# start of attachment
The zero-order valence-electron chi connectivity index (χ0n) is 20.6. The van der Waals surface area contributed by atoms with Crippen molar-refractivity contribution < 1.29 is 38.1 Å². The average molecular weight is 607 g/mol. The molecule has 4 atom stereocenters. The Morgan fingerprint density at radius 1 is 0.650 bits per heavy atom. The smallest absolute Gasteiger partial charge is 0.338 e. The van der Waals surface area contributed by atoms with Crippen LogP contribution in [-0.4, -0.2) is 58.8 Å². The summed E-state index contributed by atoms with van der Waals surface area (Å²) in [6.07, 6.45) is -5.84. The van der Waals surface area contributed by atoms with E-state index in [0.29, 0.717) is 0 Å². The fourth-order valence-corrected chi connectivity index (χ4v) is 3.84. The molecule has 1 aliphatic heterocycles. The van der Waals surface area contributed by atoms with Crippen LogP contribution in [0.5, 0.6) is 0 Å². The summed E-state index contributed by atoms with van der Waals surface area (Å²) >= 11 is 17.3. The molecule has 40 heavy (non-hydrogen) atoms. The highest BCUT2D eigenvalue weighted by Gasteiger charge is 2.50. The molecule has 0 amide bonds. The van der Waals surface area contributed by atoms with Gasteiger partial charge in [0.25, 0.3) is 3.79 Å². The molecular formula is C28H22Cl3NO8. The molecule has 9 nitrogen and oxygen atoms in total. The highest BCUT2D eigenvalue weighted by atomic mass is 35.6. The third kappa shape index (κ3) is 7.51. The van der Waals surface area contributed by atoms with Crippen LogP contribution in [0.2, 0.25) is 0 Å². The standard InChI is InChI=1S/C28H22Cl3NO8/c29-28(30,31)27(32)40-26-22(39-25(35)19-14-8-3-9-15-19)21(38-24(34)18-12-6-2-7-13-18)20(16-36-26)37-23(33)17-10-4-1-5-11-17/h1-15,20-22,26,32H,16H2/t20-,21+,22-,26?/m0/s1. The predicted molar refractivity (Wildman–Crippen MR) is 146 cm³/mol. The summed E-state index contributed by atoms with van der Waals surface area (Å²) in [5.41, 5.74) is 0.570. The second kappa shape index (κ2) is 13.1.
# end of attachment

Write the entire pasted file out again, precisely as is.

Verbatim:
The zero-order valence-electron chi connectivity index (χ0n) is 20.6. The van der Waals surface area contributed by atoms with Crippen molar-refractivity contribution < 1.29 is 38.1 Å². The average molecular weight is 607 g/mol. The molecule has 4 atom stereocenters. The Morgan fingerprint density at radius 1 is 0.650 bits per heavy atom. The smallest absolute Gasteiger partial charge is 0.338 e. The van der Waals surface area contributed by atoms with Crippen LogP contribution in [-0.4, -0.2) is 58.8 Å². The summed E-state index contributed by atoms with van der Waals surface area (Å²) in [6.07, 6.45) is -5.84. The van der Waals surface area contributed by atoms with E-state index in [0.29, 0.717) is 0 Å². The fourth-order valence-corrected chi connectivity index (χ4v) is 3.84. The molecule has 1 aliphatic heterocycles. The van der Waals surface area contributed by atoms with Crippen LogP contribution in [0.5, 0.6) is 0 Å². The summed E-state index contributed by atoms with van der Waals surface area (Å²) >= 11 is 17.3. The molecule has 40 heavy (non-hydrogen) atoms. The highest BCUT2D eigenvalue weighted by Gasteiger charge is 2.50. The molecule has 0 amide bonds. The van der Waals surface area contributed by atoms with Gasteiger partial charge in [0.25, 0.3) is 3.79 Å². The molecular formula is C28H22Cl3NO8. The molecule has 9 nitrogen and oxygen atoms in total. The highest BCUT2D eigenvalue weighted by atomic mass is 35.6. The third kappa shape index (κ3) is 7.51. The van der Waals surface area contributed by atoms with Crippen LogP contribution in [0.2, 0.25) is 0 Å². The standard InChI is InChI=1S/C28H22Cl3NO8/c29-28(30,31)27(32)40-26-22(39-25(35)19-14-8-3-9-15-19)21(38-24(34)18-12-6-2-7-13-18)20(16-36-26)37-23(33)17-10-4-1-5-11-17/h1-15,20-22,26,32H,16H2/t20-,21+,22-,26?/m0/s1. The predicted molar refractivity (Wildman–Crippen MR) is 146 cm³/mol. The summed E-state index contributed by atoms with van der Waals surface area (Å²) in [5.41, 5.74) is 0.570. The second kappa shape index (κ2) is 13.1.